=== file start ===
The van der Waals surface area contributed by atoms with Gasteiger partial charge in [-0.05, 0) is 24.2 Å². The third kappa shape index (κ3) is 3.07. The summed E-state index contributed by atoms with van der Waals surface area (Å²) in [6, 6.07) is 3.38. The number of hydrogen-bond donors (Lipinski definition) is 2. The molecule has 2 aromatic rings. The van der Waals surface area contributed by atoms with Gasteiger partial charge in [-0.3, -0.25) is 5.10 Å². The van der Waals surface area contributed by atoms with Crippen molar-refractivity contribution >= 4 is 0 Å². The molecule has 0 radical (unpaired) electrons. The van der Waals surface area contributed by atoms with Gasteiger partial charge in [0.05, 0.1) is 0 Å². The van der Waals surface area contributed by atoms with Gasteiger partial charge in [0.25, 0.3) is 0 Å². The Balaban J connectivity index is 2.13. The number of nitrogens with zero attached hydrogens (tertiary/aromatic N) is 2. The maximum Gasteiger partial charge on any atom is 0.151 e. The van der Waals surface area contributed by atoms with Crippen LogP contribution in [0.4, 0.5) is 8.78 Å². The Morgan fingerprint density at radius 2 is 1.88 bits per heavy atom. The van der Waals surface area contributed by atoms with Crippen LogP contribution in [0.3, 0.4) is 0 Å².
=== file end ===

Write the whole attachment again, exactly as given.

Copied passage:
The van der Waals surface area contributed by atoms with Gasteiger partial charge in [-0.05, 0) is 24.2 Å². The third kappa shape index (κ3) is 3.07. The summed E-state index contributed by atoms with van der Waals surface area (Å²) in [6, 6.07) is 3.38. The number of hydrogen-bond donors (Lipinski definition) is 2. The molecule has 2 aromatic rings. The van der Waals surface area contributed by atoms with Gasteiger partial charge in [-0.3, -0.25) is 5.10 Å². The van der Waals surface area contributed by atoms with Crippen molar-refractivity contribution >= 4 is 0 Å². The molecule has 0 radical (unpaired) electrons. The van der Waals surface area contributed by atoms with Gasteiger partial charge in [0.05, 0.1) is 0 Å². The van der Waals surface area contributed by atoms with Gasteiger partial charge in [0.25, 0.3) is 0 Å². The Balaban J connectivity index is 2.13. The number of nitrogens with zero attached hydrogens (tertiary/aromatic N) is 2. The maximum Gasteiger partial charge on any atom is 0.151 e. The van der Waals surface area contributed by atoms with Crippen LogP contribution in [0.4, 0.5) is 8.78 Å². The Morgan fingerprint density at radius 2 is 1.88 bits per heavy atom. The van der Waals surface area contributed by atoms with Crippen LogP contribution in [0.3, 0.4) is 0 Å².